An ironic development on the teen pregnancy front might make schools reassess their sex-ed curriculum. Apparently, using pretend, robotic babies to simulate the difficulty of raising and infant is having an undesirable effect. Do infant simulators increase teen pregnancy? A new study says yes, much to educators' and parents' dismay.
On one hand, teen birth rates continue to drop in the United States each year. Though the exact reasons for this are unclear, the CDC speculates that a couple of scenarios are to credit, saying that "more teens may be delaying or reducing sexual activity, and more of the teens who are sexually active may be using birth control than in previous years." All of that progress aside, a study in Australia shows that the Virtual Infant Parenting (VIP) program's goal to reduce teen pregnancies ultimately failed to do so.
Students in the program were reportedly "more likely to experience a birth or an induced abortion" by age 20. The students who were enrolled in the VIP program had an 8 percent birth rate, compared to 4 percent for the group who underwent "standard health education curriculum." As for pregnancy rates altogether (births as well as abortions), the VIP group experienced a 9 percent rate compared to the control group's 6 percent.
The VIP program spans a period of six days. A "teacher, nurse, or doctor" teaches a classroom of girls about sexual education with a variety of mediums, including workbook exercises, viewing a documentary, and then, of course, the simulated baby. The girls also underwent various educational sessions which addressed "the impact of not smoking, drinking or taking drugs on a healthy pregnancy, good nutrition, the financial costs of having a baby, sexual health, contraception, and respectful relationships." Then, for one weekend, from the end of school on Friday through to the next Monday, the girls were to take care of a "Baby Think it Over" simulator.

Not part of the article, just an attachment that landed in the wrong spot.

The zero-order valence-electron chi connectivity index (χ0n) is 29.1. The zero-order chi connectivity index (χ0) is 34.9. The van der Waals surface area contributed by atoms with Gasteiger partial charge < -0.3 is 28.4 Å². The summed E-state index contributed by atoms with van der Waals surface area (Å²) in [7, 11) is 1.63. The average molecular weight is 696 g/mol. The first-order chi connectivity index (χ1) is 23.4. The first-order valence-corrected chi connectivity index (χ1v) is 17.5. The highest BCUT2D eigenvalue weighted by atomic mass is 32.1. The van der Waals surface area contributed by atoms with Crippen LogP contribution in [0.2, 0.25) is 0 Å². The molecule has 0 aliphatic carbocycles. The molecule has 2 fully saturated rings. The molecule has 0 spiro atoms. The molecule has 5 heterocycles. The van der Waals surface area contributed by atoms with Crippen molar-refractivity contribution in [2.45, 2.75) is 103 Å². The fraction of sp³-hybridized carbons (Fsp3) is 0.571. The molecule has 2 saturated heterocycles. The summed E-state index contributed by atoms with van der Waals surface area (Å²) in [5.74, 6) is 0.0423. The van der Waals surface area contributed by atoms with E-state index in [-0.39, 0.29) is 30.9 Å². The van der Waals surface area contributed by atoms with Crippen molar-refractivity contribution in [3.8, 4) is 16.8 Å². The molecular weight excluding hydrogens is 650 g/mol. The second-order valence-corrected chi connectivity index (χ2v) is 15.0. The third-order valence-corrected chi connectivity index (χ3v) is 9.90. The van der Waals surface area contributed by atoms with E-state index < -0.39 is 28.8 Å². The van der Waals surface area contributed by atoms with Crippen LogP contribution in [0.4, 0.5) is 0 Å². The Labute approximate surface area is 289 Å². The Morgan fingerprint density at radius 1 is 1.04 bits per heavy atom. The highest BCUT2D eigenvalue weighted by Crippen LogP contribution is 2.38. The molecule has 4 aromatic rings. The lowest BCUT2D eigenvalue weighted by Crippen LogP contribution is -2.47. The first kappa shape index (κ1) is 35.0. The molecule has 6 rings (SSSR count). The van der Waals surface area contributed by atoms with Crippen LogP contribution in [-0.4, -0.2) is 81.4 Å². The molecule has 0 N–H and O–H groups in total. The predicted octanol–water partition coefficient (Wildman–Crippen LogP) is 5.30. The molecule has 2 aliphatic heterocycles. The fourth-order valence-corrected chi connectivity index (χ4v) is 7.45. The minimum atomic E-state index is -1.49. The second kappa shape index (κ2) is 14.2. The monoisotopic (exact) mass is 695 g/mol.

According to the "BTIO" website, the simulator cries when it needs to be "fed, burped, rocked or changed," and coos when it is satisfied. The simulator then records statistics for a variety of variables such as "mishandling actions, including Shaken Baby Syndrome, head support and wrong position; surrounding temperatures; time in a car seat; [and] clothing changes."
"These interventions are likely to be an ineffective use of public resources for pregnancy prevention," admits Dr. Sally Brinkman, lead author of the study. Professor Julie A. Quinlivan, an Australian academic stresses that, in dealing with teenage pregnancy, "we have to address both mothers and fathers," and begin sexual education much earlier in life.
Whatever the preferred alternative route is, this study indicates that simulated babies may not be the way to go — or at least may need a little bit of curriculum revision.